August 22, 2014, 9:12 PM — Amazon plans to expand its small online ad delivery business enough to take on Google's AdWords, according to a Wall Street Journal report.
The company is developing a platform for delivering ads both on its own properties and other sites, potentially creating a significant new source of revenue for the e-commerce giant, the report on Friday said. The move could also reduce the number of Google-delivered ads on Amazon's own site.
Amazon has told potential advertising partners that it could begin testing the platform, currently dubbed Amazon Sponsored Links, later this year, the report said.
Given its scale and access to shopping information, Amazon might be able to challenge the dominance of Google's AdWords, which fuels that company's US$50 billion-a-year advertising business.
Many of the ads on Amazon's pages now are supplied by Google, though Amazon does place some product ads on its own site and has a small business supplying ads on other sites. With the new system, Amazon would expand its own program to handle more types of ads, said the report.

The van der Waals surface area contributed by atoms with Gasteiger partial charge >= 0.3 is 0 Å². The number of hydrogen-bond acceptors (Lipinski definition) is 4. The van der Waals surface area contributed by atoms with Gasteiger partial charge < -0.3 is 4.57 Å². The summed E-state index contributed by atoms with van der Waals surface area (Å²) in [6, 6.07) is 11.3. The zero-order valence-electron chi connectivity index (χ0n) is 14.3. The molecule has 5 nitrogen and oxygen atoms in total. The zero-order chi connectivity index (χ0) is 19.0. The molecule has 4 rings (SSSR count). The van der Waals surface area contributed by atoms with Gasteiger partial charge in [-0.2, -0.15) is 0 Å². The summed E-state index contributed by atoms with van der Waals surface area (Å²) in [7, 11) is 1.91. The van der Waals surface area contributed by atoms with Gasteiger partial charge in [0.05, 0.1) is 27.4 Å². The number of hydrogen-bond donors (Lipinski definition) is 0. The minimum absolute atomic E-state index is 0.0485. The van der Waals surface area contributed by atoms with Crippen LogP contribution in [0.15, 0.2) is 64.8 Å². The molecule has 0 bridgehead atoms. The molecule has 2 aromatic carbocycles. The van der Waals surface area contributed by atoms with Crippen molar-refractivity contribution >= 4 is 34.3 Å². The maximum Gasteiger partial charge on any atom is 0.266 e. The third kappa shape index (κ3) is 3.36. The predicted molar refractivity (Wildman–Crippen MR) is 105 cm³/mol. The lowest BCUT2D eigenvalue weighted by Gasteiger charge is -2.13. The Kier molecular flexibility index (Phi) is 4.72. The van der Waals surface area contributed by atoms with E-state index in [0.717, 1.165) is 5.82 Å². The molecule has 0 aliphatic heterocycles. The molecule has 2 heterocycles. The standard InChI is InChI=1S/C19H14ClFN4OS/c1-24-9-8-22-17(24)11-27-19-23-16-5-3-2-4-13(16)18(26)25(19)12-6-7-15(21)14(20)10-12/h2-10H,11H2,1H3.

The system would resemble Google's AdWords, which places keyword-targeted ads alongside Google's search results and on millions of other websites, the Journal said. Its technology would let ad agencies buy ads in bulk, possibly for thousands of advertisers.
Beyond that, there weren't other details on how the reported system would work. Amazon did not immediately respond to comment on the report. A Google representative declined to comment.
Google is by far the dominant player in search, and Amazon would surely face challenges scaling its own system to compete. But the platform, should it eventually launch, could be a big success for Amazon, given all the information it has on people's online shopping habits.
And as Amazon expands its home delivery services, such as Amazon Fresh, the company could gain new valuable data for a more robust advertising program.
Amazon's new Fire smartphone could also provide new data, and real estate, for targeted ads.